Black landscapes matter.
Or they should — but centuries of oppression followed by disinvestment have led to the erasure of many places important to Black history, and the histories behind them.
That must change.
If spaces and landscapes are to reflect America as it is, then America as it is must be able to see itself in America's spaces and landscapes.
In the following photo essay, adapted from an essay by Kofi Boone, see the places that make up a start of what we could call the Black landscape architecture canon. The list is far from complete.
The list is broken into three themes, inspired by Black Lives Matter cofounder Alicia Garza, who has said the underlying motivation for Black Lives Matter is fighting “to be seen, to live with dignity, and to be connected.”
The text in this slideshow is excerpted from Enabling Connections to Empower Place: The Carolinas, by Kofi Boone. The essay appears in Black Landscapes Matter, edited by Walter Hood and Grace Mitchell Tada, published December 2020 by UVA Press.
Introduction written by Rachel Kaufman
White plantation owners specifically plundered West Africa for their rice-farming expertise and strategically bought slaves who were Wolof farmers. Those farmers built much of the rice cultivation areas at Middleton Place in isolation.
Slavery in America was one of the most noxious activities in human history. But the active selection of skilled African people to build landscapes, including Middleton Place, acknowledged their high level of talent and ingenuity, even under extreme duress. Yet American landscape architecture avoids discussion and recognition of the African and Black contribution to the profession. By any other name, the Wolof people who built Middleton Place, as well as the countless thousands who did similar work across the burgeoning nation, were landscape architects.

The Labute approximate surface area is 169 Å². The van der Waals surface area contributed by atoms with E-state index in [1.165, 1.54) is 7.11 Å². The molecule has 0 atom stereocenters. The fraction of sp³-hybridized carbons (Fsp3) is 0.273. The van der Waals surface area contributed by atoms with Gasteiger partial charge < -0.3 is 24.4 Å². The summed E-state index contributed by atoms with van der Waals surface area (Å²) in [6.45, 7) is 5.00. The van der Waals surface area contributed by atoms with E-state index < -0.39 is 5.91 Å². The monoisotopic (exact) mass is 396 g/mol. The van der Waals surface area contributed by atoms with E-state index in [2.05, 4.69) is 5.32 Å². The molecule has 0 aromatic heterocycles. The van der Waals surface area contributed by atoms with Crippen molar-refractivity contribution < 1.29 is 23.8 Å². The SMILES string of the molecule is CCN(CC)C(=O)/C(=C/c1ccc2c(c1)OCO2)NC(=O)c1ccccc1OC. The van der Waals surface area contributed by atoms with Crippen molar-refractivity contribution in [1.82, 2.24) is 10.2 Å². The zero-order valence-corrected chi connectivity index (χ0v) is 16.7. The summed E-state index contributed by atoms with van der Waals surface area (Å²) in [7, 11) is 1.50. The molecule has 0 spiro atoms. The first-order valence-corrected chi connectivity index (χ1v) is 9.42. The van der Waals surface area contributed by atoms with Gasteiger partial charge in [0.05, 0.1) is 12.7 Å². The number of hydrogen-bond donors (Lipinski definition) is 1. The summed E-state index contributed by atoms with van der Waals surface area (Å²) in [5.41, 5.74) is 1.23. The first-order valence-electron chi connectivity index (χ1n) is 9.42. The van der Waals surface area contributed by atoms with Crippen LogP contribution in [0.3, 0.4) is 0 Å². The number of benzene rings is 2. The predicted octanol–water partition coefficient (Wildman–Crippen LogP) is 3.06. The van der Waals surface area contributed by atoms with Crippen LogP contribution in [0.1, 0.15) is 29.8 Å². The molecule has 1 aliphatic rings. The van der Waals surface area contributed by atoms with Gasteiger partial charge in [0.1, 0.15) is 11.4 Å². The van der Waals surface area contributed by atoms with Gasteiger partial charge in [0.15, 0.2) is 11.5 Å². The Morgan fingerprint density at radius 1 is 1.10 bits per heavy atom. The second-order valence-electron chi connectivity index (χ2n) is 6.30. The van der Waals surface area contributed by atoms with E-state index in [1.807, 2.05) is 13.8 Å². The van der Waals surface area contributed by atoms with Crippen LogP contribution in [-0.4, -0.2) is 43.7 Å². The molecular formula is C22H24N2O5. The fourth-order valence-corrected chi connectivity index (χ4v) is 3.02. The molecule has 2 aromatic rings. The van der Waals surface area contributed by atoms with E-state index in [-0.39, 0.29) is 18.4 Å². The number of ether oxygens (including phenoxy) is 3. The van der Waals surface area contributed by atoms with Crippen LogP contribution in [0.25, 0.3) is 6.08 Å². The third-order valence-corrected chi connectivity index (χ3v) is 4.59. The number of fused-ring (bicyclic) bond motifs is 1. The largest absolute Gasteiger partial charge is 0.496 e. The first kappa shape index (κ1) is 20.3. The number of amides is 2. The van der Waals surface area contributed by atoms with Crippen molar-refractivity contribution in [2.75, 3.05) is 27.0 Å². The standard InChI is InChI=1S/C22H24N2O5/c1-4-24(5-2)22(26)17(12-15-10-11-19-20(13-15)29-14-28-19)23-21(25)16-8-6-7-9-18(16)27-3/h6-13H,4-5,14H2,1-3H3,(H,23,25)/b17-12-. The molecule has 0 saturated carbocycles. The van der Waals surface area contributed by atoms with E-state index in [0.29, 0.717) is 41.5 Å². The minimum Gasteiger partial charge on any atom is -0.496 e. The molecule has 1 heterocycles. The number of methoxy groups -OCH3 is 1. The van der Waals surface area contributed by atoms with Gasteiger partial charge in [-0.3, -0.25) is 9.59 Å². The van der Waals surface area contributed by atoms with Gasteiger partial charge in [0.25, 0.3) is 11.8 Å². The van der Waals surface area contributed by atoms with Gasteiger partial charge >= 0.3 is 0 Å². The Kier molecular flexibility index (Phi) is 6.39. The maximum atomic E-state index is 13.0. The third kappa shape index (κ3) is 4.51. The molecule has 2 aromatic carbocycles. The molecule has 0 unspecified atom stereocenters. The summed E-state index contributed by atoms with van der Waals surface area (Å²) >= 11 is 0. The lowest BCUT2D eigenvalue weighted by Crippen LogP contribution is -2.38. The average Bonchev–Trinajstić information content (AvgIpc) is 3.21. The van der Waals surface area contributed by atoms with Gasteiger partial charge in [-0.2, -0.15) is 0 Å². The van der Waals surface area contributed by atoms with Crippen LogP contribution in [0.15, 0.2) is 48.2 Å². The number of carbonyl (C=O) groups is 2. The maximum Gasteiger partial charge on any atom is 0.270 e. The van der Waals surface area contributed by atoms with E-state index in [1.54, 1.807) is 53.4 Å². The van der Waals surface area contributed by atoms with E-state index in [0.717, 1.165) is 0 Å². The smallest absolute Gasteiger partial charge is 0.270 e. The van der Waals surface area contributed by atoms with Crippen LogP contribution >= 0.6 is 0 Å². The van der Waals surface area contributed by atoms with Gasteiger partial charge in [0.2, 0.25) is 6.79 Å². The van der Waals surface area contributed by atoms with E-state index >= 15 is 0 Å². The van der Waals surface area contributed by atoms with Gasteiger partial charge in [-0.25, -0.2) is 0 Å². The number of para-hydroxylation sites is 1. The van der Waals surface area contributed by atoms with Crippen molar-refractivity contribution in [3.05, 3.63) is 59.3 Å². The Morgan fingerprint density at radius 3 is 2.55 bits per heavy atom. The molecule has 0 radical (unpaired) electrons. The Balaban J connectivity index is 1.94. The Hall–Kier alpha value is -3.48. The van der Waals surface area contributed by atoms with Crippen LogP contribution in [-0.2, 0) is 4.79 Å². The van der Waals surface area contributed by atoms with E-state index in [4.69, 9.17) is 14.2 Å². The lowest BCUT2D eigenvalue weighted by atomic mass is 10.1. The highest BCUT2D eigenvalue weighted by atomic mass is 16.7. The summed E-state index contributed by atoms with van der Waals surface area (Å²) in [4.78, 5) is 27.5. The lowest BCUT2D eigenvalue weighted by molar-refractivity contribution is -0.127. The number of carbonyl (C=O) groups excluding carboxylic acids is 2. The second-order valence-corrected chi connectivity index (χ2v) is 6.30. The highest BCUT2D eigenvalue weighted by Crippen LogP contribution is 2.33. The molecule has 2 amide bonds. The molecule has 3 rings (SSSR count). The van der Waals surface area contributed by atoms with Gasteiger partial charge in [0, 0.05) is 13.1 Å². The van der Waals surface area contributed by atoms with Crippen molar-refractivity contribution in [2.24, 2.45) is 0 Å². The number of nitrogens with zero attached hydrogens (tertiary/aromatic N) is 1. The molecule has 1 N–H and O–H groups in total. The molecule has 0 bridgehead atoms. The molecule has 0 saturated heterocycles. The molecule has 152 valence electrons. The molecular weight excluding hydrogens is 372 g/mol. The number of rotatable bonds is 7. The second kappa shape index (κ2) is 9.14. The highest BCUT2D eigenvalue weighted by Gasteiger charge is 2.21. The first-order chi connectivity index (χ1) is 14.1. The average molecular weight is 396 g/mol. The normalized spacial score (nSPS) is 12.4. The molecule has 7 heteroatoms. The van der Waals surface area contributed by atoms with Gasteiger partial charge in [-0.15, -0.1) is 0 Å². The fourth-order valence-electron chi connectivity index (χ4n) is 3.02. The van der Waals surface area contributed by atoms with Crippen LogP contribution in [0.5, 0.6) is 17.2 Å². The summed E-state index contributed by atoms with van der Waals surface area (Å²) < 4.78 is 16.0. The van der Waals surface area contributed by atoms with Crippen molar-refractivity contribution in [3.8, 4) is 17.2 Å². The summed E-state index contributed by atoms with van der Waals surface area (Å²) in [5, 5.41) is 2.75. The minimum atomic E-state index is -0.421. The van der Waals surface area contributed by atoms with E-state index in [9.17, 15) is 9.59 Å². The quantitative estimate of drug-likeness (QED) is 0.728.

After the end of the Civil War, recently freed Black people endeavored to create their own communities. During Reconstruction, and with newfound access to political and economic power, Black towns and institutions emerged wherever Black people lived.
In 1865, and immediately after the end of the Civil War, at a former encampment situated across from the Town of Tarboro, North Carolina, and within the floodplain of the Tar River, the land was dubbed Freedom Hill. Twenty years later, a Black community elder named Turner Prince purchased the land, and it was renamed Princeville, the first incorporated Black town in America.
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Eatonville, Florida, was founded by Black Americans in 1887, on just over one hundred acres in what is now Greater Orlando. Eatonville was a fully developed town featuring a bustling business district, churches, and one of the largest schools for Black Americans in the region.
Eatonville rose to national recognition due to the writings of one of its most famous residents, Zora Neale Hurston. Their Eyes Were Watching God was partially set in Eatonville.
In the late twentieth century, Eatonville was declining. Everett L. Fly, a Black landscape architect based in San Antonio, Texas, partnered with Eatonville to generate community development guidelines drawing inspiration from Hurston’s descriptions of the community, and to launch a Zora Neale Hurston festival. The annual festival extended the visibility of Eatonville’s heritage and provided a revenue source to fund future community improvements. In 1988, Eatonville’s Historic District was added to the National Register of Historic Places.